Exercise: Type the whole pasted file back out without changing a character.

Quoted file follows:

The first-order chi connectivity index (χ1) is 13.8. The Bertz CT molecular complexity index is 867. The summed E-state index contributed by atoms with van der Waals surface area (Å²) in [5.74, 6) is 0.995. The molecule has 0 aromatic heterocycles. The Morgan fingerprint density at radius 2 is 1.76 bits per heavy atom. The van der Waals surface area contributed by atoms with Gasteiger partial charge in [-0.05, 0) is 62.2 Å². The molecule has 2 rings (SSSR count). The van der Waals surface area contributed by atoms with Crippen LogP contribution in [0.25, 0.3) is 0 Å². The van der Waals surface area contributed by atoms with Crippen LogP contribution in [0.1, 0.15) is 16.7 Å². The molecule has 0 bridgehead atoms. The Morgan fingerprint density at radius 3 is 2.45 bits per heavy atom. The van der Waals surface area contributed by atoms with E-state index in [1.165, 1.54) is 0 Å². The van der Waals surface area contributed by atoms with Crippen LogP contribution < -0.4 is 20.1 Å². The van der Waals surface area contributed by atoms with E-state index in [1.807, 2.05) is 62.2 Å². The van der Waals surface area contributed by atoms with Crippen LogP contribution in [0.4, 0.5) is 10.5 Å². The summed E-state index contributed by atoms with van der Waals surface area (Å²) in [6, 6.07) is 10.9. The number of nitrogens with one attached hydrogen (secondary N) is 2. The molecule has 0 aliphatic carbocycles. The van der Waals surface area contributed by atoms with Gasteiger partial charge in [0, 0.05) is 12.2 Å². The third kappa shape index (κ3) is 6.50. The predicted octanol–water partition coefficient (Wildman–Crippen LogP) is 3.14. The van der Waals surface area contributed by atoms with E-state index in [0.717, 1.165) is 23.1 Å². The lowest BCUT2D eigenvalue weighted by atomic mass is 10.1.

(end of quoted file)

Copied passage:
The first-order chi connectivity index (χ1) is 13.8. The Bertz CT molecular complexity index is 867. The summed E-state index contributed by atoms with van der Waals surface area (Å²) in [5.74, 6) is 0.995. The molecule has 0 aromatic heterocycles. The Morgan fingerprint density at radius 2 is 1.76 bits per heavy atom. The van der Waals surface area contributed by atoms with Gasteiger partial charge in [-0.05, 0) is 62.2 Å². The molecule has 2 rings (SSSR count). The van der Waals surface area contributed by atoms with Crippen LogP contribution in [0.25, 0.3) is 0 Å². The van der Waals surface area contributed by atoms with Crippen LogP contribution in [0.1, 0.15) is 16.7 Å². The molecule has 0 bridgehead atoms. The Morgan fingerprint density at radius 3 is 2.45 bits per heavy atom. The van der Waals surface area contributed by atoms with E-state index in [1.165, 1.54) is 0 Å². The van der Waals surface area contributed by atoms with Crippen LogP contribution < -0.4 is 20.1 Å². The van der Waals surface area contributed by atoms with E-state index in [1.807, 2.05) is 62.2 Å². The van der Waals surface area contributed by atoms with Crippen LogP contribution in [0.4, 0.5) is 10.5 Å². The summed E-state index contributed by atoms with van der Waals surface area (Å²) in [6, 6.07) is 10.9. The number of nitrogens with one attached hydrogen (secondary N) is 2. The molecule has 0 aliphatic carbocycles. The van der Waals surface area contributed by atoms with Gasteiger partial charge in [0, 0.05) is 12.2 Å². The third kappa shape index (κ3) is 6.50. The predicted octanol–water partition coefficient (Wildman–Crippen LogP) is 3.14. The van der Waals surface area contributed by atoms with E-state index in [0.717, 1.165) is 23.1 Å². The lowest BCUT2D eigenvalue weighted by atomic mass is 10.1.